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So it seems like Kelldor knew about Tar-Baphon returning (he ordered the Mercenary League to double recruitment and train specifically for undead and orcs). It makes sense, as he's noted as being a powerful diviner (I seem to recall that he's a level 15 oracle). The only problem with this is that he started this operation two years before Tyrant's Grasp.

Any theories on how he got this information two whole years in advance?

(Of course there's always the option that I'm just looking too hard into things)


No, just trying to find all the ones that could work. And preferably right at the start.


Phntm888 wrote:

Honestly, if you're okay with events that result in our poor Earthling ending up on Golarion occurring before the start of the AP, any of them. I highly recommend checking out these two Campaign Journals.

The backstory of Kyle O'Halloran in particular should be of use.

So long as you can contrive a reason the character ended up on Golarion, and the GM is willing to work with you, it could work with any AP.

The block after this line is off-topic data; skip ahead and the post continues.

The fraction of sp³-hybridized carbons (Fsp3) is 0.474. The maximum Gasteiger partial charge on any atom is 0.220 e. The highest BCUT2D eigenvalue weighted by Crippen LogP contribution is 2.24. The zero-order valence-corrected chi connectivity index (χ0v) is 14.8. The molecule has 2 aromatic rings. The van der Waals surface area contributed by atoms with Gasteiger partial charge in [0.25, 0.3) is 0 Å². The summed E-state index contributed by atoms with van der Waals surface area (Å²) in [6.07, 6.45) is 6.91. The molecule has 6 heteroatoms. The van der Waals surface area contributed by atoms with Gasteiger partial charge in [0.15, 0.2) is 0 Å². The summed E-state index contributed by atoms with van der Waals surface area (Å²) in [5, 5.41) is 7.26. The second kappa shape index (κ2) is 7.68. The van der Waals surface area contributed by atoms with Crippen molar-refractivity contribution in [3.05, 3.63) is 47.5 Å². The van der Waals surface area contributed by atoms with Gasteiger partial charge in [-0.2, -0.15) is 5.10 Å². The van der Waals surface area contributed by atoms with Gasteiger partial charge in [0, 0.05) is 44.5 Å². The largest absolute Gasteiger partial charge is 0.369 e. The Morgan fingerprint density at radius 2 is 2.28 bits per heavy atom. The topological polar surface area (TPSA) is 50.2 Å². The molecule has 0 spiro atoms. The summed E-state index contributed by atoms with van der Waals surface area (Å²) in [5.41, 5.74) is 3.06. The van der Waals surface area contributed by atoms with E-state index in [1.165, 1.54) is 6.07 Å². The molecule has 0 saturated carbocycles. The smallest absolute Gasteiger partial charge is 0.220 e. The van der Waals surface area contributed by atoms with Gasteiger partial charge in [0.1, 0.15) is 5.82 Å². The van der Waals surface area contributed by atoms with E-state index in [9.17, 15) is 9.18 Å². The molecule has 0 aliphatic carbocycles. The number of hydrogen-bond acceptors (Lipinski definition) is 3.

Carrion Crown would be the hardest, since everyone is supposed to have known Professor Lorrimer, and it might be difficult to explain how you can be from another planet and his friend.

I have read both of those, great stuff. I'm mostly looking for an easy way to do it with events already in the story though, largely to prevent me from having to burden a GM with an excessive amount of extra work (and thus making it less likely to be accepted).


I'm less talking about fitting the theme, and more about ease of justification. Strange Aeons has a built-in plausible way for someone from Earth to wind up on Golarion.

Reign of Winter would be interesting, but I just can't really think of an easy way to insert such a character.


Which AP is easiest to work in a character from Earth?

My first thought is Strange Aeons, since the PCs are assumed to have been captured/enslaved by a denizen of Leng, who could feasibly have gotten someone from Earth.

Are there any others that particularly lend themselves to this idea?


Andre Roy wrote: